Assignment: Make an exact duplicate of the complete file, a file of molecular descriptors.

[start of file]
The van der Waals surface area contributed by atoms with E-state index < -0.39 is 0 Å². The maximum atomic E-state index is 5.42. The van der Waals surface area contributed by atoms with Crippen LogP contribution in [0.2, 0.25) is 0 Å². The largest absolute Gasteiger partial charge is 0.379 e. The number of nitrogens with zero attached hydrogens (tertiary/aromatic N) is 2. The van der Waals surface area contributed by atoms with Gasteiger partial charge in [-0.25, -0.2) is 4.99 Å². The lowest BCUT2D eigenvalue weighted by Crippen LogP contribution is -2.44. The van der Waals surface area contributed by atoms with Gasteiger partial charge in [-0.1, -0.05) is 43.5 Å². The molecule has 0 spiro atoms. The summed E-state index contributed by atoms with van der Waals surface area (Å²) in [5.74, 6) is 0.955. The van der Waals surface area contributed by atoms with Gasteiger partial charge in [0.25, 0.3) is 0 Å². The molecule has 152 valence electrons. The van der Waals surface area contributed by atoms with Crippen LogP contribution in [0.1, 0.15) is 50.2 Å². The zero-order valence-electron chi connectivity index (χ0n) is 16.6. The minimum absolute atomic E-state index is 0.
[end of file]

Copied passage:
The van der Waals surface area contributed by atoms with E-state index < -0.39 is 0 Å². The maximum atomic E-state index is 5.42. The van der Waals surface area contributed by atoms with Crippen LogP contribution in [0.2, 0.25) is 0 Å². The largest absolute Gasteiger partial charge is 0.379 e. The number of nitrogens with zero attached hydrogens (tertiary/aromatic N) is 2. The van der Waals surface area contributed by atoms with Gasteiger partial charge in [-0.25, -0.2) is 4.99 Å². The lowest BCUT2D eigenvalue weighted by Crippen LogP contribution is -2.44. The van der Waals surface area contributed by atoms with Gasteiger partial charge in [-0.1, -0.05) is 43.5 Å². The molecule has 0 spiro atoms. The summed E-state index contributed by atoms with van der Waals surface area (Å²) in [5.74, 6) is 0.955. The van der Waals surface area contributed by atoms with Gasteiger partial charge in [0.25, 0.3) is 0 Å². The molecule has 152 valence electrons. The van der Waals surface area contributed by atoms with Crippen LogP contribution in [0.1, 0.15) is 50.2 Å². The zero-order valence-electron chi connectivity index (χ0n) is 16.6. The minimum absolute atomic E-state index is 0.